Any size contribution will help keep CBH alive and full of new comics guides and content. Support CBH on Patreon for exclusive rewards, or Donate here! Thank you for reading!
Suggested Reading: Marvel Knights Black Widow: The Complete Collection is a great place to start with Yelena. Collecting the first two Black Widow mini-series and Black Widow: Pale Little Spider, this collection gives you Yelena’s earliest stories, written by Devin Grayson and Greg Rucka, which present a young spy coming to terms with her place in the world and the fallout of her actions. To see Yelena facing off against the heroes she used to count among her friends, check out the second volume of Secret Avengers written by Nick Spencer, which installs Yelena as a higher-up on A.I.M. island. Aside from Pale Little Spider, all stories are also available on the Marvel Unlimited app.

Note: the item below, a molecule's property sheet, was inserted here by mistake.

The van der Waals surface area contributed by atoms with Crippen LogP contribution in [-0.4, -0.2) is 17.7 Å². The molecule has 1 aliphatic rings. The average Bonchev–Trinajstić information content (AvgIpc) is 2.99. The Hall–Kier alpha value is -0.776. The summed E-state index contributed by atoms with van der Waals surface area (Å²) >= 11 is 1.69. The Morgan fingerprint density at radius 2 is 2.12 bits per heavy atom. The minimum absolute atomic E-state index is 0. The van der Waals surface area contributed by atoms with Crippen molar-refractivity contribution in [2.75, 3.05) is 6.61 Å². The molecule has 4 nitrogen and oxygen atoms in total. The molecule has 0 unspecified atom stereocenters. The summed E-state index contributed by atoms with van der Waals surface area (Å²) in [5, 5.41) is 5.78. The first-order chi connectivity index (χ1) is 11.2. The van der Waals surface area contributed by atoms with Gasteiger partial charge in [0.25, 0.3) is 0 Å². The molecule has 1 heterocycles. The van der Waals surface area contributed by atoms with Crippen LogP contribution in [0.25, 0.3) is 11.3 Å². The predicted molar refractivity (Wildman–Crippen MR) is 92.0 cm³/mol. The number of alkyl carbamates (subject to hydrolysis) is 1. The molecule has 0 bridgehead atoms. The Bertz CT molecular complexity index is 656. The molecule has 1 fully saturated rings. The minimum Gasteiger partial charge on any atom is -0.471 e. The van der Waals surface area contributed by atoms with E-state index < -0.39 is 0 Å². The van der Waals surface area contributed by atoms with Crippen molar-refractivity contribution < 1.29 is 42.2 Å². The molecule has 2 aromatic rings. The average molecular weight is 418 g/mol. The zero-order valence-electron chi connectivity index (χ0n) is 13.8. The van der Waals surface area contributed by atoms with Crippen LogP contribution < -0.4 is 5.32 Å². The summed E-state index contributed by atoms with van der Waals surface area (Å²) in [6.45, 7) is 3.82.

The mantle of “Red Guardian” has been passed around many a Russian Marvel Comics character, but none wore it more prominently than Alexi Shostakov. A test pilot married to the woman who would become Black Widow during the Soviet era, Alexi was separated from her at the behest of the government to become the second Red Guardian, the Soviet Union’s response to Captain America. Alexi lost his life in a confrontation with the Avengers, making a sacrifice that saved the lives of his foes, including his wife. Alexi has made appearances since, often through the use of LMD’s or supernatural means, and even recently took on the Ronin identity in yet another confrontation with his wife. David Harbour (Stranger Things) plays Alexi in the MCU’s Black Widow.
Suggested Reading: Alexi’s first appears in Avengers #43 and #44, written by Roy Thomas with art by John Buscema, issues that are easiest to find on Marvel Unlimited. His past life with Natasha was fleshed out in Black Widow: Deadly Origins by Paul Cornell, and his return as Ronin can be found in Black Widow: Widowmaker, both of which are available on Marvel Unlimited.